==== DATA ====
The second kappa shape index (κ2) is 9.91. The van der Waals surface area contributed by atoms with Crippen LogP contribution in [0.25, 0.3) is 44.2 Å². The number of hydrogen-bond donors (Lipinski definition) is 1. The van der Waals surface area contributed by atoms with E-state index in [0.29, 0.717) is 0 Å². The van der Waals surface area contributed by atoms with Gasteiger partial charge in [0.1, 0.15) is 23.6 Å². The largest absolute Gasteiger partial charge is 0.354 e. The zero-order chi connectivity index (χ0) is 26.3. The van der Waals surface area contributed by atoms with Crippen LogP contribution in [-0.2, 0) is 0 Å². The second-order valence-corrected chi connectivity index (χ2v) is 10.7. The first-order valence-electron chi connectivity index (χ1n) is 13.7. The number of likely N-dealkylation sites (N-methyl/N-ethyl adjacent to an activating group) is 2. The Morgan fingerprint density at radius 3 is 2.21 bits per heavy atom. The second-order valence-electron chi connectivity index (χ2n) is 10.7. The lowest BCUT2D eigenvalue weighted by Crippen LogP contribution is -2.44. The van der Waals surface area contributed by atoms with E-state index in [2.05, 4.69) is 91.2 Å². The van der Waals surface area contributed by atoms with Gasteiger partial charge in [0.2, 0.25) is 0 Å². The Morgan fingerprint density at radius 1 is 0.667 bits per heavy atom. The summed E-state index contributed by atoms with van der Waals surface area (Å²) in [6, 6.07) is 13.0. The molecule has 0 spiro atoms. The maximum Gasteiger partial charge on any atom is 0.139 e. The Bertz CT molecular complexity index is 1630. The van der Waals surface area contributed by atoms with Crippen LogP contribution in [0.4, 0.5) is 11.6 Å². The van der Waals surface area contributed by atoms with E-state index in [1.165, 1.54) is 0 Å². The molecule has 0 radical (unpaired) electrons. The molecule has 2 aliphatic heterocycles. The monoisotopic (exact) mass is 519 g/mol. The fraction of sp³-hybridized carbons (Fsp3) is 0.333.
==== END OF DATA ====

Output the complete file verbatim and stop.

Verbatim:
The second kappa shape index (κ2) is 9.91. The van der Waals surface area contributed by atoms with Crippen LogP contribution in [0.25, 0.3) is 44.2 Å². The number of hydrogen-bond donors (Lipinski definition) is 1. The van der Waals surface area contributed by atoms with E-state index in [0.29, 0.717) is 0 Å². The van der Waals surface area contributed by atoms with Gasteiger partial charge in [0.1, 0.15) is 23.6 Å². The largest absolute Gasteiger partial charge is 0.354 e. The zero-order chi connectivity index (χ0) is 26.3. The van der Waals surface area contributed by atoms with Crippen LogP contribution in [-0.2, 0) is 0 Å². The second-order valence-corrected chi connectivity index (χ2v) is 10.7. The first-order valence-electron chi connectivity index (χ1n) is 13.7. The number of likely N-dealkylation sites (N-methyl/N-ethyl adjacent to an activating group) is 2. The Morgan fingerprint density at radius 3 is 2.21 bits per heavy atom. The second-order valence-electron chi connectivity index (χ2n) is 10.7. The lowest BCUT2D eigenvalue weighted by Crippen LogP contribution is -2.44. The van der Waals surface area contributed by atoms with E-state index in [2.05, 4.69) is 91.2 Å². The van der Waals surface area contributed by atoms with Gasteiger partial charge in [0.2, 0.25) is 0 Å². The Morgan fingerprint density at radius 1 is 0.667 bits per heavy atom. The summed E-state index contributed by atoms with van der Waals surface area (Å²) in [6, 6.07) is 13.0. The molecule has 0 spiro atoms. The maximum Gasteiger partial charge on any atom is 0.139 e. The Bertz CT molecular complexity index is 1630. The van der Waals surface area contributed by atoms with Crippen LogP contribution in [0.4, 0.5) is 11.6 Å². The van der Waals surface area contributed by atoms with E-state index in [1.165, 1.54) is 0 Å². The molecule has 0 radical (unpaired) electrons. The molecule has 2 aliphatic heterocycles. The monoisotopic (exact) mass is 519 g/mol. The fraction of sp³-hybridized carbons (Fsp3) is 0.333.